The Bloc Québécois is a federal political party that was created officially on 15 June 1991 (registered by Elections Canada on 11 September 1993). It was founded as a parliamentary movement composed of Québec MPs who left the Conservative and Liberal parties after the failure of the Meech Lake Accord. The party promotes Quebec's interests and Quebec sovereignty in the House of Commons. The Bloc was led by former federal Conservative cabinet minister Lucien Bouchard before he left to become leader of the Parti Québécois and premier of Quebec in January 1996. Gilles Duceppe played a significant role in the direction of this party, remaining its leader for nearly fifteen years. On March 18, 2017, Martine Ouellet was elected head of the Bloc Québécois, but she resigned in June 2018 after a leadership review. Yves-François Blanchet became leader of the party in January 2019. Under Blanchet, the Bloc won 32 seats in the October 2019 federal election, returning it to official party status.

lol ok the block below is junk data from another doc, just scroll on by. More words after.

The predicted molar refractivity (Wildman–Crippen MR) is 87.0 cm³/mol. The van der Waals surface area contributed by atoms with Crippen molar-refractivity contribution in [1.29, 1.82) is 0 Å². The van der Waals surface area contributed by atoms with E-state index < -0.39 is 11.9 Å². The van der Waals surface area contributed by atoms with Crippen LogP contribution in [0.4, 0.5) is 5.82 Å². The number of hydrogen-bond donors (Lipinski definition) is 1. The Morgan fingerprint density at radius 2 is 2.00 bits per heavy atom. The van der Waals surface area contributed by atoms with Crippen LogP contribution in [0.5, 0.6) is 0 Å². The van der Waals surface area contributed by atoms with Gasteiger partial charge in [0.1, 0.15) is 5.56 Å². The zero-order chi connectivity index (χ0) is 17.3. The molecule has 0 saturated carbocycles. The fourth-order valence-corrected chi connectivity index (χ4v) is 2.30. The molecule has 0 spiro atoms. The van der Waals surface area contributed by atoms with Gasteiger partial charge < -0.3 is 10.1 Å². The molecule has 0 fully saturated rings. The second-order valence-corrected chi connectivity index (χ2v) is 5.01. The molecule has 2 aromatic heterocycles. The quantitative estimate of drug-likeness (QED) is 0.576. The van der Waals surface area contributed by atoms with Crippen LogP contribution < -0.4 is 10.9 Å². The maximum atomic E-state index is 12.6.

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Patriation of the Constitution

In 1982, Canada fully broke from its colonial past and “patriated” its Constitution. It transferred the country’s highest law, the British North America Act (which was renamed the Constitution Act, 1867), from the authority of the British Parliament to Canada’s federal and provincial legislatures. The Constitution was also updated with a new amending formula and a Charter of Rights and Freedoms. These changes occurred after a fierce, 18-month political and legal struggle that dominated headlines and the agendas of every government in the country.

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Referendum